LAUSD Strike Could Be Felt Across California
The Los Angeles Unified School District has hired up to 400 substitute teachers and staffers ahead of a strike expected to begin on Jan. 10. United Teachers Los Angeles is now crying foul, calling the move illegal. The union says it will pursue all legal options to protect the 2,000 substitute teachers it also represents.
Negotiations between LAUSD and UTLA have been going on since July. The union has demanded a 6.5% raise for teachers retroactive to 2016, smaller classes, greater regulation of charter schools, increased staffing, and changes to standardized testing. UTLA President Alex Caputo-Pearl also wants a cap on charter schools in the district.
District officials have offered 6% raises and another $30 million to hire more staff, but that offer was rejected by UTLA. LAUSD says it is already spending at a deficit and that LAUSD’s demands could throw it into fiscal insolvency.
If UTLA moves forward with the strike, it will be a first since 1989. 620,000 students could be affected.
The looming strike could also have reverberations outside the district, as CalMatters’ Richard Cano explains.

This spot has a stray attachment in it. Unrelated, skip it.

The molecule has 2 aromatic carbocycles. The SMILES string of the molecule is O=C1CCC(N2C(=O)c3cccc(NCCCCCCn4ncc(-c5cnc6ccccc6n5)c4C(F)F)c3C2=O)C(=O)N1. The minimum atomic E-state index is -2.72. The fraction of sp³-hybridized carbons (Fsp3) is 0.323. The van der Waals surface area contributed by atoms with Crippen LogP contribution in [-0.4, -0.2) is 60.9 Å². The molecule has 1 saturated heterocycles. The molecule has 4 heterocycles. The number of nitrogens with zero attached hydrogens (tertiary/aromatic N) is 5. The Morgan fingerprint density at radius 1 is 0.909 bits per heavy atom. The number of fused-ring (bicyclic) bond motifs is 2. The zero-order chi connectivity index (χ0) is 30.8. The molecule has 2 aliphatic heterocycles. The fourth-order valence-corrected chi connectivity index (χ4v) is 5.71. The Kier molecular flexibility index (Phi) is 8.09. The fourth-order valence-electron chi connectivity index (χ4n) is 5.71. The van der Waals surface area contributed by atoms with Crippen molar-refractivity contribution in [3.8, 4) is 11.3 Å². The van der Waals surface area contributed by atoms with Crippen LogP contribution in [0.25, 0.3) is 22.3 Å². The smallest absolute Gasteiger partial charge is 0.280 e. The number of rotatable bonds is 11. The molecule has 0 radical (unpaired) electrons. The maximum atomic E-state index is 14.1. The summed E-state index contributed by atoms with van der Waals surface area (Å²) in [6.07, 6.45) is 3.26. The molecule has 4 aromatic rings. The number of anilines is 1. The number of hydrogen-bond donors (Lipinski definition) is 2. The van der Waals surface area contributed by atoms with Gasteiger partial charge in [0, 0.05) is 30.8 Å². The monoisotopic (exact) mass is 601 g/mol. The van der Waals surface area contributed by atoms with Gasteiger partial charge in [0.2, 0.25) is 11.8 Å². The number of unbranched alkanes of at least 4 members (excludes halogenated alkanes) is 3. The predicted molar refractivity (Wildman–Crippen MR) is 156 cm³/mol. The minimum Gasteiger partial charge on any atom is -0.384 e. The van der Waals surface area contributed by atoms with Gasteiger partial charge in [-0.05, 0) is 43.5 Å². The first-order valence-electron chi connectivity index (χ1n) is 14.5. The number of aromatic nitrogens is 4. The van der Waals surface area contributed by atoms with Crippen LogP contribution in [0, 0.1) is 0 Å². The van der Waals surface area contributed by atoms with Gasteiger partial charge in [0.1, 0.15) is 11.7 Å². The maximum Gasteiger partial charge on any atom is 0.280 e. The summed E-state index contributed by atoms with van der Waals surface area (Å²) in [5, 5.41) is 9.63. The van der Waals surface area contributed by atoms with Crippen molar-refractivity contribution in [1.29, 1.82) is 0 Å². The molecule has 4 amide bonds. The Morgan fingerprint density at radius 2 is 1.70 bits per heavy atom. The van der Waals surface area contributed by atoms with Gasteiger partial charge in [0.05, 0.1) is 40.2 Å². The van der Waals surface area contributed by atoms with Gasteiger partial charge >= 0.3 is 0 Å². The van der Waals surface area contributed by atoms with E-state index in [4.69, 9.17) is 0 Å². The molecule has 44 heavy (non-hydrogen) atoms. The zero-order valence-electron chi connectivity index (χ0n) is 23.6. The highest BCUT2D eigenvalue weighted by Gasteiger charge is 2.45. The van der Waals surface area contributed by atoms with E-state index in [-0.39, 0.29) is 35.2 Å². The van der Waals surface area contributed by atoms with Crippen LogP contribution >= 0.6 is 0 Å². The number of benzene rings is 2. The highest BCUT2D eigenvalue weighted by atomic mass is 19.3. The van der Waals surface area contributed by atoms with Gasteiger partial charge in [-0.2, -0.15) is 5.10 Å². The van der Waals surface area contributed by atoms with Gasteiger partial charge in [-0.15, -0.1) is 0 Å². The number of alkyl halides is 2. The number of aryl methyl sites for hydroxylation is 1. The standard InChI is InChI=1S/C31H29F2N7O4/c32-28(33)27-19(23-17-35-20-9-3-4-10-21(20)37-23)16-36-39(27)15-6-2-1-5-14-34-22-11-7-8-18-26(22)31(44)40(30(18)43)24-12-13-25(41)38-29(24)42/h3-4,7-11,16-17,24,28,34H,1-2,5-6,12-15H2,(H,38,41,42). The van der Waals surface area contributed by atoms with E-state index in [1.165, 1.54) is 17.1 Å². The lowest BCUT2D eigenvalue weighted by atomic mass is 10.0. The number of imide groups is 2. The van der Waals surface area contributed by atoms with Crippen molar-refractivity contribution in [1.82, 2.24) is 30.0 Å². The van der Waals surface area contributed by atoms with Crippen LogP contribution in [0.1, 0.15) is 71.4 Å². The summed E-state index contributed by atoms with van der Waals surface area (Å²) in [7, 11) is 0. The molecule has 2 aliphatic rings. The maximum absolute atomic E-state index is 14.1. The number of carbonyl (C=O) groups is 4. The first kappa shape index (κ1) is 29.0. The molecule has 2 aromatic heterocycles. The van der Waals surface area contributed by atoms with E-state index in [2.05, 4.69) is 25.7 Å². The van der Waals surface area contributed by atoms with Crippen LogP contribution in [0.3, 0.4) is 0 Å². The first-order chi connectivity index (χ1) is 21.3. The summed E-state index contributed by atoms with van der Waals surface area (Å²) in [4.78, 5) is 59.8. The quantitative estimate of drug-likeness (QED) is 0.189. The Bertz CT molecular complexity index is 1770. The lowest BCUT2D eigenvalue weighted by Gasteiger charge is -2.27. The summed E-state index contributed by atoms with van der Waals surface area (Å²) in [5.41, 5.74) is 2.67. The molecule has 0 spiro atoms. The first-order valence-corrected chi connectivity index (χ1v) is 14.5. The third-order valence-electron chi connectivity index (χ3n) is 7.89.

Many of the issues that have boiled over in California’s largest school district—rising pension costs, declining enrollment, crowded classrooms, polarizing debates over charter schools—are simmering in districts all over the state. Teachers in Oakland Unified School District are also nearing a potential strike, and rank-and-file faculty in other local unions are similarly frustrated with longstanding shortages in funding and resources.
Though the 2019 legislative session has scarcely begun and the new governor won’t be sworn in until January 7, education advocacy groups already are lobbying Gov.-elect Gavin Newsom and the Democrat-controlled Legislature for significantly higher spending on public education. Meanwhile, a reform of Proposition 13 designed to pull more property tax revenue from commercial and industrial taxpayers has qualified for the 2020 ballot. It’s being pushed by, among others, teachers’ unions.
All this could intensify an already complex state budget picture. Analysts warn of increasingly tight school finances, and while legislators and Newsom envision ambitious goals and programs for K-12 and early childhood education, economists have cautioned fiscal restraint as another potential economic downturn looms.
Can a deal be reached in the next week? We’ll be watching.